Have a Seat: Participatory design from an architect’s point of view – The Men’s Home

CEC Connects – November 10. 2020

Greg Vendena, Architect with Cyklus, Copenhagen, Denmark

Figure 1. The Men’s Home and Istedgade (Photo by Pelle Rink)

Since 1910, The Men’s Home (Mændenes Hjem) has been a Copenhagen institution with a long history of caring for marginalized groups. Offering housing, a warm meal, shelter, treatment, jobs, and more, the organization and place serves the homeless population, many of whom suffer from drug and alcohol addiction, along with a series of psychological issues – Denmark has over 6,400 homeless.

The Men’s Home is located in Vesterbro, a central Copenhagen neighborhood that exploded in the late 1850s. Before this time, Vesterbro was a mostly undeveloped neighborhood just outside the western city gate. But after the city opened up for expansion, the district’s population tripled in just twenty years,  comprised mostly of workers living in large apartment buildings for families. The main train station also took root during this period (lokalhistorisk.dk). Up until recently, Vesterbro has been known as a workers’ neighborhood, and a home for drugs, prostitution and sex shops. However, this Vesterbro has been slowly changing over the last 20 years, partly as a result of urban renewal projects that aimed for  improvements in both housing conditions and streets–up until the 1990s for example, many apartments still did not have their own bathrooms.

Although the Vesterbro characterized by porn shops, prostitution, drugs and homeless is shrinking, it has not disappeared. It is now concentrated along Istedgade near the train station – exactly the location of the Men’s Home (Figure 1). These two Vesterbro cultures influence the character of the neighborhood, making Vesterbro a buzzing, safe, and diverse place where all types of people come together: prostitutes, hipsters, tourists, drug dealers, families, children, drug users, refugees, students, and more. You can buy a cafe-latte, a shawarma, a vibrator, some hash, a beer, some vegetables or get a tattoo – what else do you need?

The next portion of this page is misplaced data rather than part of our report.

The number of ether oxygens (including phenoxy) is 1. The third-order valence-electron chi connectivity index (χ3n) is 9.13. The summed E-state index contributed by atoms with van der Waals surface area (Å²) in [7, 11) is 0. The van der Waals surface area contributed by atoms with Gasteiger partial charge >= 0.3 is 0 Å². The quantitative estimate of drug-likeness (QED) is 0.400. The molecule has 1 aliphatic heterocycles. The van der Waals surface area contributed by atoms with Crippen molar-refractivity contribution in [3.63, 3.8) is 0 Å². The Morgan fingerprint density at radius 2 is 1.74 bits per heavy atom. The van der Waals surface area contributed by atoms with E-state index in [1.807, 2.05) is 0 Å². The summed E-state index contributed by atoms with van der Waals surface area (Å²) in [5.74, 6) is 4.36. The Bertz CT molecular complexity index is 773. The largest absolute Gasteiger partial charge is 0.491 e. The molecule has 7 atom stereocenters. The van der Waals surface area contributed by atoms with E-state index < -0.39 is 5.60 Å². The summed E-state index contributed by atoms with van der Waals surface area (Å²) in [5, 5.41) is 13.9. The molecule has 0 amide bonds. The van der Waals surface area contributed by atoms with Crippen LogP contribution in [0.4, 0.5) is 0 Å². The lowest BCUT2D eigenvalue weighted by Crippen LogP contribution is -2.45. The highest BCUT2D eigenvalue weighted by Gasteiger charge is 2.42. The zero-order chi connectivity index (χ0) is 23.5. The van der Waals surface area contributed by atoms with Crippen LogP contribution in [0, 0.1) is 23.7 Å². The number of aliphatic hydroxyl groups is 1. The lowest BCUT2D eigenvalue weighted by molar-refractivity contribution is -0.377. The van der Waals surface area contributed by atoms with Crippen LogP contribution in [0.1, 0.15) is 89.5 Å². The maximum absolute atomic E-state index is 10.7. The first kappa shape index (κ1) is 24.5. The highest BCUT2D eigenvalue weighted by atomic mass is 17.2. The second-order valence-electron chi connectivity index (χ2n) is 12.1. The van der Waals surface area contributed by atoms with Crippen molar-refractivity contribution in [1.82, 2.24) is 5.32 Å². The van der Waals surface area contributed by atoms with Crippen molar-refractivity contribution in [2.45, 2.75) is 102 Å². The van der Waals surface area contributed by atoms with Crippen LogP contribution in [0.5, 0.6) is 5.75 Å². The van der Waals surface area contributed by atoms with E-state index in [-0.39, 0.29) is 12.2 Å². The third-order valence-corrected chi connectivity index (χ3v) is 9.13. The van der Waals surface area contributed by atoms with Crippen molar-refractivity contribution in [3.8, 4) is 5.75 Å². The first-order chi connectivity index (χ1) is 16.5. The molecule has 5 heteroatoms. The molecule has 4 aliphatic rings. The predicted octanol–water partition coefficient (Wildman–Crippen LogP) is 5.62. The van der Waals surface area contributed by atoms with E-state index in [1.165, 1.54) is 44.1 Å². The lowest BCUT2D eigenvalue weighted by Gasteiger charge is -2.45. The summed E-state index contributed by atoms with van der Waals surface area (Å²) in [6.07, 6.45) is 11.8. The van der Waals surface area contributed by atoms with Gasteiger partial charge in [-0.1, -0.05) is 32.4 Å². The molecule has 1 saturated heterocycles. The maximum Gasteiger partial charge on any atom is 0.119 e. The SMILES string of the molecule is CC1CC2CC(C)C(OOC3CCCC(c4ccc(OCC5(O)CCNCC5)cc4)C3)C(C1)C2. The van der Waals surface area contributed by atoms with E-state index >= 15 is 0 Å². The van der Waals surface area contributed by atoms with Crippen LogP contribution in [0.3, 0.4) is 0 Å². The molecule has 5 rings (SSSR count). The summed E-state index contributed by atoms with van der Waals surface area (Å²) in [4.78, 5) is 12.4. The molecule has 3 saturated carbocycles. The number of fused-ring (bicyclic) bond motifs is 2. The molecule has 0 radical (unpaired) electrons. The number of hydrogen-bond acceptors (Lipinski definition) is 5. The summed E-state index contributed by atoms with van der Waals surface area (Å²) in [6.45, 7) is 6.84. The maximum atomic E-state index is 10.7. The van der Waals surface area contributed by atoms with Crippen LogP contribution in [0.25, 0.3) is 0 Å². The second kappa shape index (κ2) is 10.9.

A place to sit?

Figure 2. Streetscape improvements with an expanded sidewalk, bicycle parking, and a Copenhagen bench
(Photo by Greg Vendena)
Figure 3. Improvised furniture at the Men’s Home (Photo by Greg Vendena)

Istedgade underwent a comprehensive renovation in 2013 and 2015, with the intention of creating a more pedestrian and bike-friendly street by reducing traffic speed, providing better sidewalks, and by installing lighting and street furniture. This street furniture took the form of the standard Copenhagen bench, and large granite boulders (Figure 2). But conspicuously enough, street furniture was not installed in the spiciest part of the street, and near The Men’s Home – exactly where the street is used most intensely, particularly the sidewalk near the entrance, which is constantly bustling with people and activity (Figure 3). I have always wondered if this was because the city feared what would happen if the more marginalized population were provided a more comfortable environment. (note: awaiting an answer from the city as to why this area did not get furniture)

The need for seating was the impetus for this project – and all involved were in agreement of this basic starting point (for example, police, local business owners, local residents, and staff and residents of the Men’s Home). For those living on the street, public furniture is essential as when nothing is available, people end up sitting on the sidewalk, or on improvised furniture or edges and curbs. Artist Kenneth Balfelt was disturbed by the inhumane streetscape and he initiated a project to create a pleasant environment in this part of Vesterbro, and at the Men’s Home in particular. Kenneth Balfelt Team is a small interdisciplinary group that works with people and urban environments from an artistic platform. I had the pleasure to assist in the participatory design and engagement process, and to give form to the final environment.

Comprehensive Value-based Community Engagement

Previous projects completed by the Kenneth Balfelt Team with marginalized groups have shown that a comprehensive engagement process and participatory design can cover all the demands and needs of the various stakeholders, however disparate their needs and points of view may be. The process for the Men’s Home involved interviews with police, local business owners, local residents, and of course staff, residents and users of the Men’s Home (Figure 4). The approach to the meetings and interviews was much more involved and more like community organizing than your typical community meetings for an urban project, or even an all day design charrette. The process took about 10 months and hours of meetings. Speaking individually with each resident allowed for all sorts of reflections, critique, thoughts, analysis and needs to emerge, and group meetings with staff enabled us to learn about their experiences, aspirations, and scepticism regarding the new environment.